Last updated: July 17. 2013 5:58PM - 395 Views
Fred Pace

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Boone County Fire Levy

Dear Editor:

On November 6 2012, the Boone County Fire Levy comes up for re-approval by the voters of the county. We would like to explain a little about the fire levy and how it impacts each and every citizen of the county and those traveling into/through Boone County:

First, the fire levy DOES NOT increase your taxes. It “levies” a portion of already collected taxes to be allocated to the county’s 8 fire departments on an equal basis. The amount collected comes from appx. 60% of tax payers that own the land within Boone County but do not live here (Land companies, rental companies, mineral rights owners, etc.). This of course means, of the folks paying taxes in Boone County, only 40% live here and benefit from a majority of the services provided by the tax base.

Depending on the amount of tax collected determines the amount in which will be divided up equally among those 8 departments. Fire departments are mandated to keep proper equipment, training, safety programs and fire prevention programs in place in order to maintain certification by the West Virginia State Fire Marshal’s Office. A single fire engine can cost between $150,000 and $400,000! A new ladder truck will run between $400,000 and $1,000,000! The personal protective equipment that we issue firefighters for use on the fire ground or on a rescue call will run anywhere between $2000 minimum to upwards of almost $10,000, depending on the type of call, PER MEMBER!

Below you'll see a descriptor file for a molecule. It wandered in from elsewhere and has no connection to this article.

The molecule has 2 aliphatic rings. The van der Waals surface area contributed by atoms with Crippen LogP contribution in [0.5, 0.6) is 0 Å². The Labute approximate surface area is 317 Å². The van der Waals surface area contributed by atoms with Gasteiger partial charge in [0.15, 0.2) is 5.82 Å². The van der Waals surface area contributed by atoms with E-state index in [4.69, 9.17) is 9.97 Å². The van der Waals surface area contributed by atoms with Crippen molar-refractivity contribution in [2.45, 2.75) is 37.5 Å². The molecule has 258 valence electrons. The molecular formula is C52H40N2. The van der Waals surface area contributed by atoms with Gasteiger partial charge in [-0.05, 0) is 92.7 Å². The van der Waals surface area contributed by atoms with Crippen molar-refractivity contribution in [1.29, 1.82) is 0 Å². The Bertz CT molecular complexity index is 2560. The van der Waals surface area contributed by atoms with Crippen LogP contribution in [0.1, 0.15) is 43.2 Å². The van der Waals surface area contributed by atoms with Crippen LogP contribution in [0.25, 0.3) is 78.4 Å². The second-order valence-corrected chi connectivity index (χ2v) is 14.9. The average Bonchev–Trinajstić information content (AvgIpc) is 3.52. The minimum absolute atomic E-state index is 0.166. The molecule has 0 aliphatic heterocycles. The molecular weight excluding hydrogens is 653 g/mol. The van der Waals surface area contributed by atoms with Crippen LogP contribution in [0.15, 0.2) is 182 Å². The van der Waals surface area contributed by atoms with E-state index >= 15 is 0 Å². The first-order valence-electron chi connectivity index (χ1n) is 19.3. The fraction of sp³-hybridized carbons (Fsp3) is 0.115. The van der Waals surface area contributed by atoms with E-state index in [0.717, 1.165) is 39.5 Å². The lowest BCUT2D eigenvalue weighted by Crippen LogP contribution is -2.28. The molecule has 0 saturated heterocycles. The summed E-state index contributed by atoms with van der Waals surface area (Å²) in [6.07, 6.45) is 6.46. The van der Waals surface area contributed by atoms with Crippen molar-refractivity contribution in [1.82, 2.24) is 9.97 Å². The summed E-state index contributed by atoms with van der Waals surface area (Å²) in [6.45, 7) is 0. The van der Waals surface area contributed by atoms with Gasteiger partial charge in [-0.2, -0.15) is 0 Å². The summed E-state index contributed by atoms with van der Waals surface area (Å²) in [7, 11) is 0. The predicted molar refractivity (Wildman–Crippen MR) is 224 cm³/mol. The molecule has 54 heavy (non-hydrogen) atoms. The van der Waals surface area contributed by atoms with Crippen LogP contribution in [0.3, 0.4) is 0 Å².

All financial accounts of the Boone County Volunteer Fire Departments are audited yearly by an independent auditing firm to verify the accounts are correct and the members of the department have been correct, careful and honest in maintaining these accounts. From time to time, you will see a news article showing where a member of some department in the State is in trouble for the misuse of department funds. This audit is designed to catch any type of discrepancy encountered. Through the use of an independent auditor and upwards of three different levels of internal oversight by our fire departments, we are successful in maintaining public funds in a trusted environment and easily catching issues when presented.

That being said, let me explain a little about how the fire service works in Boone County. When you call 911, the 911 Tele Comm Operator answers the call and dispatches appropriate agencies to respond to the type of call received. In some cases, these calls are extremely unique and there’s no agency charged with handling a particular type of call. In the past, fire departments have been dispatched on calls such as: a snake in the kitchen cabinets, exploding toilets (non-fire related), trees down in remote/rural back roads, rock slides, UFO sightings, people stuck in bathtubs, a child stuck in the mud and this list can go on and on…. Fire departments are not mandated to perform these types of duties, however, we do respond and assist the public when needed.